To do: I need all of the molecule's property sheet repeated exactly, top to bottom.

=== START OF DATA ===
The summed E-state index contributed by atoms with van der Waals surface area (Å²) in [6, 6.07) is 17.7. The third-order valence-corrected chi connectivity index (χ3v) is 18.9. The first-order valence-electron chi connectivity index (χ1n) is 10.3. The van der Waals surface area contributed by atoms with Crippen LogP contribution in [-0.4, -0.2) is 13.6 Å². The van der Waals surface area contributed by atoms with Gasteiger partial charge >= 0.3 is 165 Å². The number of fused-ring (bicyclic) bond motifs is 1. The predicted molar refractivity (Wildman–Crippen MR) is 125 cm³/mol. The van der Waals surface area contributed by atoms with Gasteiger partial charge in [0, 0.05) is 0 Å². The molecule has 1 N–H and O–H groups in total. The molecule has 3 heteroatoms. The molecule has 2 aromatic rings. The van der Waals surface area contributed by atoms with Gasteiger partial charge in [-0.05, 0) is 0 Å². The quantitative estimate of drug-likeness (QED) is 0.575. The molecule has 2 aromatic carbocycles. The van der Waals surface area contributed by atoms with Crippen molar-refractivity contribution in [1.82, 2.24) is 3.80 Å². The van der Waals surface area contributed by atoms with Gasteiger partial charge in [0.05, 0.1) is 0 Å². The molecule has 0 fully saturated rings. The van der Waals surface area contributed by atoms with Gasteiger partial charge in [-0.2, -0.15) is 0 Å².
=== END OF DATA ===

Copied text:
The summed E-state index contributed by atoms with van der Waals surface area (Å²) in [6, 6.07) is 17.7. The third-order valence-corrected chi connectivity index (χ3v) is 18.9. The first-order valence-electron chi connectivity index (χ1n) is 10.3. The van der Waals surface area contributed by atoms with Crippen LogP contribution in [-0.4, -0.2) is 13.6 Å². The van der Waals surface area contributed by atoms with Gasteiger partial charge >= 0.3 is 165 Å². The number of fused-ring (bicyclic) bond motifs is 1. The predicted molar refractivity (Wildman–Crippen MR) is 125 cm³/mol. The van der Waals surface area contributed by atoms with Gasteiger partial charge in [0, 0.05) is 0 Å². The molecule has 1 N–H and O–H groups in total. The molecule has 3 heteroatoms. The molecule has 2 aromatic rings. The van der Waals surface area contributed by atoms with Gasteiger partial charge in [-0.05, 0) is 0 Å². The quantitative estimate of drug-likeness (QED) is 0.575. The molecule has 2 aromatic carbocycles. The van der Waals surface area contributed by atoms with Crippen molar-refractivity contribution in [1.82, 2.24) is 3.80 Å². The van der Waals surface area contributed by atoms with Gasteiger partial charge in [0.05, 0.1) is 0 Å². The molecule has 0 fully saturated rings. The van der Waals surface area contributed by atoms with Gasteiger partial charge in [-0.2, -0.15) is 0 Å².